Reebok says UD-developed high-tech material leads to first of its kind sports bra

STF, a material developed at UD, contributed to what Reebotk says is a breakthrough in sports bras.

Reebok, using technology from the University of Delaware, has announced the Reebok PureMove Bra.

The first of its kind sports bra uniquely responds and adapts to movement to provide women with a customized amount of control and support, the shoe and sportswear company stated.

According to a release female consumers have long beenunsatisfied with their options, with one in five women still avoiding exercise because they don’t have the right sports bra.The sports bra has been around for nearly 40 years.

According to Reebok thefirst of its kind product featuring the brand’s new proprietary Motion Sense Technology.

The technology is the result of treating a performance-based fabric with STF (Sheer Thickening Fluid) – a gel-like solution that takes a liquid form when in a still or slow-moving state and stiffens and solidifies when moving at higher velocities.

According to Reebok, the fabric technology adapts and responds accordingly to the body’s shape, velocity of breast tissue, and both type and force of movement.

“We could not be prouder to come to market with a product that breaks down barriers in a category that has dissatisfied consumers for far too long, lacking any true technological advancements. Innovation has always been in Reebok’s DNA and placing an emphasis on transforming and improving one of the most important fitness garments for women is no exception,” says Barbara Ebersberger, vice president, performance apparel at Reebok. “The release of PureMove marks the first step of a very exciting new era for us.”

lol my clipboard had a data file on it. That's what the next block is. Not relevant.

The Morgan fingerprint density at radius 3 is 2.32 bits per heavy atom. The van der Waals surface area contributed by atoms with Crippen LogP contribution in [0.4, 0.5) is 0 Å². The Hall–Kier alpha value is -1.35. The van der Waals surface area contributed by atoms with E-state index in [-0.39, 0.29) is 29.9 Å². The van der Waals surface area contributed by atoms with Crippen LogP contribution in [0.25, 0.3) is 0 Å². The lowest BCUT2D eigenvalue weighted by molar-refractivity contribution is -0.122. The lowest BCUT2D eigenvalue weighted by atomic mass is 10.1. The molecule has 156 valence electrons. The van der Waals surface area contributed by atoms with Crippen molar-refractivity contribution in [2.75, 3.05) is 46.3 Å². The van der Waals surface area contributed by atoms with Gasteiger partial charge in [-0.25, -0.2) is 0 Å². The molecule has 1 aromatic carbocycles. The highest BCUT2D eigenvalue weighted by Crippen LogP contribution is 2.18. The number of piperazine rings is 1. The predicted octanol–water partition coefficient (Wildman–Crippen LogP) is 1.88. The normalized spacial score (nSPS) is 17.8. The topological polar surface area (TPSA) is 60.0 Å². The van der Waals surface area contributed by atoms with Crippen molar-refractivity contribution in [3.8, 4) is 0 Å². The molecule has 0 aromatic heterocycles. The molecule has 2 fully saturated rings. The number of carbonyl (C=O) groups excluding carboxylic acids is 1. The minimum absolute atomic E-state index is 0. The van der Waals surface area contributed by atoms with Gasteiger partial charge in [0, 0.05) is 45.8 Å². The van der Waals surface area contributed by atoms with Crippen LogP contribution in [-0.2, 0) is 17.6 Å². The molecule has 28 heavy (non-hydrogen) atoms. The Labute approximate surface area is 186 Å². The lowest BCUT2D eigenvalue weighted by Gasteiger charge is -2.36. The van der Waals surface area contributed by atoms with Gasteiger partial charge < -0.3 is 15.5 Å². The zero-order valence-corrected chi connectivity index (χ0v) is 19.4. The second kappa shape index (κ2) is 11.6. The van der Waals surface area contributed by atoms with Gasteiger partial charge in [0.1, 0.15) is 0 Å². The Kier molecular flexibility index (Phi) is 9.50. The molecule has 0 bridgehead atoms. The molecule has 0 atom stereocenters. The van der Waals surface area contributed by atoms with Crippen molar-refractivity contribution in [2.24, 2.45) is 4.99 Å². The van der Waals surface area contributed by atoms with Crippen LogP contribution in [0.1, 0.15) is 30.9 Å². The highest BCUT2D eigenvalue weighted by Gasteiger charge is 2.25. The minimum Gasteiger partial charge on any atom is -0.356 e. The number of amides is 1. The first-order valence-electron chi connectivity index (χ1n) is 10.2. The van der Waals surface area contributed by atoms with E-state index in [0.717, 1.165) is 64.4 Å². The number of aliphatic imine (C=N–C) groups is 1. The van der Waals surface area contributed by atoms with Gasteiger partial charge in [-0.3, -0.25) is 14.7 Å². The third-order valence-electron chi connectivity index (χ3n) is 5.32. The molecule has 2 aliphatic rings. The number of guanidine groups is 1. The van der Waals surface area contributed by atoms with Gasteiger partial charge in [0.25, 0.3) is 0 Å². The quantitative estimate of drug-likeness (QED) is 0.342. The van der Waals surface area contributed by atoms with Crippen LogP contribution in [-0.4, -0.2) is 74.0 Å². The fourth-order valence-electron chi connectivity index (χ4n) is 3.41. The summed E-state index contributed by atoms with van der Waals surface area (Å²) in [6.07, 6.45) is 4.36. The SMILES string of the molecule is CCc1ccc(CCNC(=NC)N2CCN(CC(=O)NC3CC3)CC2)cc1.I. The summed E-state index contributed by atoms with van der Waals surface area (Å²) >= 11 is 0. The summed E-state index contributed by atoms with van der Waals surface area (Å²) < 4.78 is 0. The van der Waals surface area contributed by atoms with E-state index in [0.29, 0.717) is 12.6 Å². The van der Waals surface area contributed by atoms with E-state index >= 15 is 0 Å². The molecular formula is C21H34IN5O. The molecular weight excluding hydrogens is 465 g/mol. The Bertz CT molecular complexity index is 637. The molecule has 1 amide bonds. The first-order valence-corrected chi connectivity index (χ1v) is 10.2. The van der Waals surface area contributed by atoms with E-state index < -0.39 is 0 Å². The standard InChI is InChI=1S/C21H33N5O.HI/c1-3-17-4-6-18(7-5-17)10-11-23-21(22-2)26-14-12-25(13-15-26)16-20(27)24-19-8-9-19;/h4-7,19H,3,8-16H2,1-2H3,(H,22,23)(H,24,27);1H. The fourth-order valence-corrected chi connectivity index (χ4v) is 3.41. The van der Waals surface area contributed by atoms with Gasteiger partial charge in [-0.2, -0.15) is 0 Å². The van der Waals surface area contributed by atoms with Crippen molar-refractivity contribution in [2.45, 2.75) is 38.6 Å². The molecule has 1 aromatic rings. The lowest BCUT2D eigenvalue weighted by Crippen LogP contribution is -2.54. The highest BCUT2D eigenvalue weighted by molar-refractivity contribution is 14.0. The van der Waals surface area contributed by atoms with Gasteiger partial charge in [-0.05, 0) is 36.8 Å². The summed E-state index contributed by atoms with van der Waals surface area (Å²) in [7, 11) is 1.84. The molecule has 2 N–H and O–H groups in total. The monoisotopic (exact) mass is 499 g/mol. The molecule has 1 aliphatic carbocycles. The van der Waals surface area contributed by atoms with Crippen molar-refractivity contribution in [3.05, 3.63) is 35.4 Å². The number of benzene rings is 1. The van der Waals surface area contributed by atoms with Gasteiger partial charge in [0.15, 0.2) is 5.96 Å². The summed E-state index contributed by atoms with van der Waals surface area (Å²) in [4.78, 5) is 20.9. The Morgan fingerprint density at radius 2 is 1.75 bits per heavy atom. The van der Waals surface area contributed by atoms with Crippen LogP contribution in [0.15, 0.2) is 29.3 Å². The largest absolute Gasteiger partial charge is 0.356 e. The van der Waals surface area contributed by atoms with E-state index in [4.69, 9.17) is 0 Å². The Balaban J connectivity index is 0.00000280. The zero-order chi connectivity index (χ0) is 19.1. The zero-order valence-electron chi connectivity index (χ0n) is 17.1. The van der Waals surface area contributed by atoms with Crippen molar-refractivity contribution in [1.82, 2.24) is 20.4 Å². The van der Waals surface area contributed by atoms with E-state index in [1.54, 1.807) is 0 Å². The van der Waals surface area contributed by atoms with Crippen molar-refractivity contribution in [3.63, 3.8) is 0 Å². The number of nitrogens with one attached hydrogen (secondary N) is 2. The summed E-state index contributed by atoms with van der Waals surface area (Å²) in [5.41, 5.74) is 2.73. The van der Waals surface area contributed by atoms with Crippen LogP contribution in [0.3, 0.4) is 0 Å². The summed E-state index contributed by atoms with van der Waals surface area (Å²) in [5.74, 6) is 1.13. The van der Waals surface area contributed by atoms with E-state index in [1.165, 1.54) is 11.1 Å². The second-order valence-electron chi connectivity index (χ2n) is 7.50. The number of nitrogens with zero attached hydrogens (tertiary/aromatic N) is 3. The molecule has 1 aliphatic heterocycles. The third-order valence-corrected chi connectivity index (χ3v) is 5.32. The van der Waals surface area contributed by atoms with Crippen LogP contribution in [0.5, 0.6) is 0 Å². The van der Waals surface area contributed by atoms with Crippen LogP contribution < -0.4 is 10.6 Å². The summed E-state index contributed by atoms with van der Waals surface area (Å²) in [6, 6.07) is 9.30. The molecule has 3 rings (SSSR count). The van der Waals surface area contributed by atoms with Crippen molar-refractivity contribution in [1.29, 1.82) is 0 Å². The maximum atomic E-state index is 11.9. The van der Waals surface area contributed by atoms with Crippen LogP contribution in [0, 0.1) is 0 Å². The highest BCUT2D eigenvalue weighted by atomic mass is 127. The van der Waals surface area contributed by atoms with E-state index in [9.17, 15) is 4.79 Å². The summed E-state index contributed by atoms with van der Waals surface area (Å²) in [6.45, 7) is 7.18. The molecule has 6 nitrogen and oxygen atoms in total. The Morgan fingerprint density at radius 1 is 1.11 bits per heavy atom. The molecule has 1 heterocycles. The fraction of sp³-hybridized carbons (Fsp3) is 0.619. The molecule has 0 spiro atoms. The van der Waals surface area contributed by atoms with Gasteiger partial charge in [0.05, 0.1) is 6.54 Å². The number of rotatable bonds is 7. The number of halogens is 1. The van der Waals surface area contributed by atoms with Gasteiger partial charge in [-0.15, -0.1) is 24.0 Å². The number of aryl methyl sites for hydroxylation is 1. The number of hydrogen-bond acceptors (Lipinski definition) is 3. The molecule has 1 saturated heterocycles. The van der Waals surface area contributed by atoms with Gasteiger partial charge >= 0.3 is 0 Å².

PureMove’s three-year development process included work in the lab, testing breast movement and product variations with the University of Delaware.

Reebok and the University of Delaware used 54 unique motion sensors on this area during arigorous testing process.

The researchers who developed it the technology run their company from a business incubationsite on UD’s STAR Campus. Reebok tested the bra in UD’s biomechanics labs.

The technology is used for lightweight “liquid armor” and could be part of the next generation of spacesuits.

“Many would assume that the more support a sports bra gives would equate to the more fabric, straps or hooks it’s comprised of. However, by utilizing our Motion Sense Technology, PureMove’s design is quite deliberately the opposite,” says Danielle Witek, senior innovation apparel designer at Reebok. “The minimalist design of the bra may seem deceiving when you first hold it, but you should not confuse this for lack of support or technology. Every single detail is intentional and directly informed by years of our testing and research.”

The PureMove Bra will be available in an extended range of 10 unique sizes, aimed to specifically address consumer feedback around the industry’s lack of solutions for those who find themselves in between standard sports bra sizing.

The Reebok PureMove Bra will be available exclusively on starting August 17th for $60, followed by worldwide distribution in key retailers starting August 30th, the company announced.

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